Weekly Roundup

Jonah Lehrer of The New Yorker argues for the existence of a common phenomenon in science called “the decline effect”, which is that large effects observed in an experiment tend to become smaller and smaller in subsequent replications. While the paper raises some interesting claims, there are still good grounds to remain skeptical about the reality of this effect, and about the author’s explanation of his findings.

On the popular American radio show Radiolab, recorded live at the New York Public Library, Steven Johnson (author of Where Good Ideas Come From) and Kevin Kelly (author of What Technology Wants) discuss the question of technological determinism and the evolution of technology.

On Ether Wave Propaganda, historian of science Will Thomas argues that historians need to worry less about their engagement with the realm of public ideas.

Police at Harvard are investigating vandalism with urine to about 40 books dealing with LGBT matters at the school’s Lamont Library, the student newspaper The Crimson reports.

James Gleick writes about the history of the word “information” and how it has changed in meaning over time.

Sokal’s Hoax – the posterior version. Embryologist John McLachlan has proposed a new form of reflexology – on the buttocks. As a treatment technique, he suggested applying “gentle suction” on parts of the buttocks that are associated with different areas of the body. He sent an abstract of his theory to the Jerusalem International Conference on Integrative Medicine, which was accepted. In a letter to the British Medical Journal he later explained that this had been a hoax intended to expose the absurdity of alternative medicine. In a talkback comment on the Israeli news site Ynet, conference organizer Avraham Fried wrote1  that the actual problem in this case was McLachlan’s willingness to lie and infringe the scientific norm of trust to make his point, and he resented that the BMJ did not ask for his response.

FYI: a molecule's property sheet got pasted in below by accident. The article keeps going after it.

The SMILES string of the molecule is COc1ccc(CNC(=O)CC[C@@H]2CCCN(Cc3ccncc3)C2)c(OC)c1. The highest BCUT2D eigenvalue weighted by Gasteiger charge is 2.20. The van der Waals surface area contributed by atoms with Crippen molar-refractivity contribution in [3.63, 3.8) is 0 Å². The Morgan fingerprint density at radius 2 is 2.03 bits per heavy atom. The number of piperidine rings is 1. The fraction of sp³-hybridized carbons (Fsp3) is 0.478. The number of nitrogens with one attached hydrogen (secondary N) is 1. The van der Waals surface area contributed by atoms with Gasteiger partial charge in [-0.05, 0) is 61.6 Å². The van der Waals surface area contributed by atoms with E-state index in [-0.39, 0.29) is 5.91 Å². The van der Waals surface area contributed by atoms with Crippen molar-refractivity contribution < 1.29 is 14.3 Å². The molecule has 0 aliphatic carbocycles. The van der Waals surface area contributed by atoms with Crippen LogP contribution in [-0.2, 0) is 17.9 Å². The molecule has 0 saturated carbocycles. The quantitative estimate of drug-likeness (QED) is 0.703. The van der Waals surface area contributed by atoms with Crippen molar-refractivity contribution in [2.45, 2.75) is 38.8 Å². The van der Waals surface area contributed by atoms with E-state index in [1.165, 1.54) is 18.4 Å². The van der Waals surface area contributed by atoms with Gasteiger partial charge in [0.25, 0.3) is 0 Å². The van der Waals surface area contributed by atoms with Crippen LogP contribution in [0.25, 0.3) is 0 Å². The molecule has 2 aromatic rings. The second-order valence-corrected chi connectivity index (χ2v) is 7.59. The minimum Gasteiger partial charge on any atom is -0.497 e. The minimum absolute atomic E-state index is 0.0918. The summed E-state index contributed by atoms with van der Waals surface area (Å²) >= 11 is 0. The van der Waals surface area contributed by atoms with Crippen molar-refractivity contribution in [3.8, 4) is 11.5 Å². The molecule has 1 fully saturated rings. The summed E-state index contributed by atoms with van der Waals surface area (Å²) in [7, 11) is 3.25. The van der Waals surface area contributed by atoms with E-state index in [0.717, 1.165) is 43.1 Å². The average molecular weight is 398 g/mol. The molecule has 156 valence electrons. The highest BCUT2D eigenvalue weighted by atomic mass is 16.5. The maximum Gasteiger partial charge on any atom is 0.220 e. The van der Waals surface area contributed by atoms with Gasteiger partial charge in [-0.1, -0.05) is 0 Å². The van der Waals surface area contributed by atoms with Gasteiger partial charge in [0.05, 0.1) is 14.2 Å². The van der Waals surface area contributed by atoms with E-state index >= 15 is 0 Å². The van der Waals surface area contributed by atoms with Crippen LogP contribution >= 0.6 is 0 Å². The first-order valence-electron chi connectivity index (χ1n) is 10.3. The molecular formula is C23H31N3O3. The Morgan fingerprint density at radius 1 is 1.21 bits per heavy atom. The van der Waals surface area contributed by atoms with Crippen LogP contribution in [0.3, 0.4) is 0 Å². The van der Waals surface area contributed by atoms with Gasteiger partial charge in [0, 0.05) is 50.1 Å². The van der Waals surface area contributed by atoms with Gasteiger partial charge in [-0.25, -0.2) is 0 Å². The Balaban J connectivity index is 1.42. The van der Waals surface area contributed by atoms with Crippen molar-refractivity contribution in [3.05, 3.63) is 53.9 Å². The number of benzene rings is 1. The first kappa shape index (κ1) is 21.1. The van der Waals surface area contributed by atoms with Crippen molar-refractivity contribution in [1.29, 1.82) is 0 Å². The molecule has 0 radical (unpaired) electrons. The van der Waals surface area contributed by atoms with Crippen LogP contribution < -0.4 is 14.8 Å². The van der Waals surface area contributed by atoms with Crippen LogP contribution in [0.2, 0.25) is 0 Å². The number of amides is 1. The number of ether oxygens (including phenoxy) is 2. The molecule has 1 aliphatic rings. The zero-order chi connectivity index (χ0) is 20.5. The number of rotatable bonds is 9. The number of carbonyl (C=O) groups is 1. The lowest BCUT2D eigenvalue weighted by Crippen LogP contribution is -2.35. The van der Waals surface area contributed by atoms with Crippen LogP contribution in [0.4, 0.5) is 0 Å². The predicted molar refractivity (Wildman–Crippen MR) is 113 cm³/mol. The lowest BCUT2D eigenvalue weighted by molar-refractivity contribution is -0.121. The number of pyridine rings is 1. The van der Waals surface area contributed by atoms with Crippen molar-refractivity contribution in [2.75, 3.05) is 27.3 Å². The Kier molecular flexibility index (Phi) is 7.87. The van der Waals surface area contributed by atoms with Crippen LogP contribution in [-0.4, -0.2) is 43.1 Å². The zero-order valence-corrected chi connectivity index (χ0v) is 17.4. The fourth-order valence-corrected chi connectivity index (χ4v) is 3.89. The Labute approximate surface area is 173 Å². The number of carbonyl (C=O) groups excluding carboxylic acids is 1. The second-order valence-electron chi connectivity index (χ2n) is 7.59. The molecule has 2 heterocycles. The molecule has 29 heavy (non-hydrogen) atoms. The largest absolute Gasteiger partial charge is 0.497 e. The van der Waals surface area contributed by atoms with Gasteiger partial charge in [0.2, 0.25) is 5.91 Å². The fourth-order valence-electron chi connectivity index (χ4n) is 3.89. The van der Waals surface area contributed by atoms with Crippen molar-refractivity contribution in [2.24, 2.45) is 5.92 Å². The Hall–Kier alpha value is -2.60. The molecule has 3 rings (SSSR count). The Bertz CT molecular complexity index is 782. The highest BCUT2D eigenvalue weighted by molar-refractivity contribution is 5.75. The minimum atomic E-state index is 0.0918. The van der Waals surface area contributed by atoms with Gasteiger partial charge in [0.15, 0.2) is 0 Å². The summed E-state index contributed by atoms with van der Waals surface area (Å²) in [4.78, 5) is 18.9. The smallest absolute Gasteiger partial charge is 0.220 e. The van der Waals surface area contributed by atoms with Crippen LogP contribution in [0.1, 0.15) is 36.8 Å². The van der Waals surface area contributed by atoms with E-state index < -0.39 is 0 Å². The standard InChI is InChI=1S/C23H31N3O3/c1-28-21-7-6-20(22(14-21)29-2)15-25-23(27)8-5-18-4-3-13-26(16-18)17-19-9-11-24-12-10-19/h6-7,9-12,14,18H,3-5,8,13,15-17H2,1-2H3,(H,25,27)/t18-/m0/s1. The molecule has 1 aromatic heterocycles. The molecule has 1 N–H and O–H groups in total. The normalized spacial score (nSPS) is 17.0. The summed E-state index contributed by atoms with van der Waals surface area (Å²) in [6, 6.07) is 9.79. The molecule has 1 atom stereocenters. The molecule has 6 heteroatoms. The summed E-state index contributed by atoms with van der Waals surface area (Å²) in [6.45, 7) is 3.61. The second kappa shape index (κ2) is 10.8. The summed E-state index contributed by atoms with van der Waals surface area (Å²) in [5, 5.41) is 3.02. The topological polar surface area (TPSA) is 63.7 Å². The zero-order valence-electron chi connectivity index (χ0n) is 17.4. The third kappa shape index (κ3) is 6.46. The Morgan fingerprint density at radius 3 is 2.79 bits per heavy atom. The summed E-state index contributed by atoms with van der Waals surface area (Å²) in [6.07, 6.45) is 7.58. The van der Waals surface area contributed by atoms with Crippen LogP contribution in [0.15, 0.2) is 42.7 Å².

• Curtis Forbes
    Curtis Forbes Reply

    I’m with Fried on this one, just like I was with Andrew Ross (the editor of the volume) on the Sokal Affair. The story here is that scientists will lie and decieve to protect their epistemic and cognitive authority. That’s a social problem.

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